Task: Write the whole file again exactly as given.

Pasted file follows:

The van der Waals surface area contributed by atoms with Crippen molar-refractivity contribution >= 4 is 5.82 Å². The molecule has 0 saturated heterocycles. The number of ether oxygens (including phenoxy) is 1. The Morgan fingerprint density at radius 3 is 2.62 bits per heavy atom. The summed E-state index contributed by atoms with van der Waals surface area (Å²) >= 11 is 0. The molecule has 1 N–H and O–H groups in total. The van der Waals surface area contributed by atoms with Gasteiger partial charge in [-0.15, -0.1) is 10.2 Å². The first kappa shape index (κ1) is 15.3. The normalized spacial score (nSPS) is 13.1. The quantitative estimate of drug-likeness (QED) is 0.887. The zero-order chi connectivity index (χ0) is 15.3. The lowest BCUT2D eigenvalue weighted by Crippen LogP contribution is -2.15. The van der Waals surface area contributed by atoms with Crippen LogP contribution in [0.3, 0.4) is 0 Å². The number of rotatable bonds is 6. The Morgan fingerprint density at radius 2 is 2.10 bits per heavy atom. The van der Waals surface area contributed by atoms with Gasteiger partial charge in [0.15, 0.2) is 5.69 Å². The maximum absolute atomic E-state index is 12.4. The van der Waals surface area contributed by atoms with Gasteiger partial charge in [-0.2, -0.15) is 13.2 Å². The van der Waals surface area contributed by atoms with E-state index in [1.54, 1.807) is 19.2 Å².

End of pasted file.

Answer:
The van der Waals surface area contributed by atoms with Crippen molar-refractivity contribution >= 4 is 5.82 Å². The molecule has 0 saturated heterocycles. The number of ether oxygens (including phenoxy) is 1. The Morgan fingerprint density at radius 3 is 2.62 bits per heavy atom. The summed E-state index contributed by atoms with van der Waals surface area (Å²) >= 11 is 0. The molecule has 1 N–H and O–H groups in total. The van der Waals surface area contributed by atoms with Gasteiger partial charge in [-0.15, -0.1) is 10.2 Å². The first kappa shape index (κ1) is 15.3. The normalized spacial score (nSPS) is 13.1. The quantitative estimate of drug-likeness (QED) is 0.887. The zero-order chi connectivity index (χ0) is 15.3. The lowest BCUT2D eigenvalue weighted by Crippen LogP contribution is -2.15. The van der Waals surface area contributed by atoms with Crippen LogP contribution in [0.3, 0.4) is 0 Å². The number of rotatable bonds is 6. The Morgan fingerprint density at radius 2 is 2.10 bits per heavy atom. The van der Waals surface area contributed by atoms with Gasteiger partial charge in [0.15, 0.2) is 5.69 Å². The maximum absolute atomic E-state index is 12.4. The van der Waals surface area contributed by atoms with Gasteiger partial charge in [-0.2, -0.15) is 13.2 Å². The van der Waals surface area contributed by atoms with E-state index in [1.54, 1.807) is 19.2 Å².